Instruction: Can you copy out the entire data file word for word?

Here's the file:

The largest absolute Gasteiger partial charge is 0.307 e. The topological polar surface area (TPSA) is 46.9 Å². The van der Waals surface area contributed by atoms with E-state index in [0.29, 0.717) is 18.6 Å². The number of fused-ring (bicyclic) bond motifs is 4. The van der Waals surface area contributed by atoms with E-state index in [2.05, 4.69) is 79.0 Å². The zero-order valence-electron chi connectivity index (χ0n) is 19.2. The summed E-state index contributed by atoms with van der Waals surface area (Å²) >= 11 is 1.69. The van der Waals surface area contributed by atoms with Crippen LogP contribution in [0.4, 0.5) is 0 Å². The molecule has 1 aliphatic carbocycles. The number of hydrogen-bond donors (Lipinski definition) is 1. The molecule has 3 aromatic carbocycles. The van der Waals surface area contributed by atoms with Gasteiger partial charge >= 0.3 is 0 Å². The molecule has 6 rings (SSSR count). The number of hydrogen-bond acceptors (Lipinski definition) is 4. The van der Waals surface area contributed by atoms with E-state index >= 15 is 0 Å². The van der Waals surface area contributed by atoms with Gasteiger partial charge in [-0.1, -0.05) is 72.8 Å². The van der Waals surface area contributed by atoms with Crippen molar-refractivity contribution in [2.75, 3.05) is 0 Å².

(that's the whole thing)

The largest absolute Gasteiger partial charge is 0.307 e. The topological polar surface area (TPSA) is 46.9 Å². The van der Waals surface area contributed by atoms with E-state index in [0.29, 0.717) is 18.6 Å². The number of fused-ring (bicyclic) bond motifs is 4. The van der Waals surface area contributed by atoms with E-state index in [2.05, 4.69) is 79.0 Å². The zero-order valence-electron chi connectivity index (χ0n) is 19.2. The summed E-state index contributed by atoms with van der Waals surface area (Å²) >= 11 is 1.69. The van der Waals surface area contributed by atoms with Crippen LogP contribution in [0.4, 0.5) is 0 Å². The molecule has 1 aliphatic carbocycles. The number of hydrogen-bond donors (Lipinski definition) is 1. The molecule has 3 aromatic carbocycles. The van der Waals surface area contributed by atoms with Gasteiger partial charge >= 0.3 is 0 Å². The molecule has 6 rings (SSSR count). The number of hydrogen-bond acceptors (Lipinski definition) is 4. The van der Waals surface area contributed by atoms with E-state index >= 15 is 0 Å². The van der Waals surface area contributed by atoms with Gasteiger partial charge in [-0.1, -0.05) is 72.8 Å². The van der Waals surface area contributed by atoms with Crippen molar-refractivity contribution in [2.75, 3.05) is 0 Å².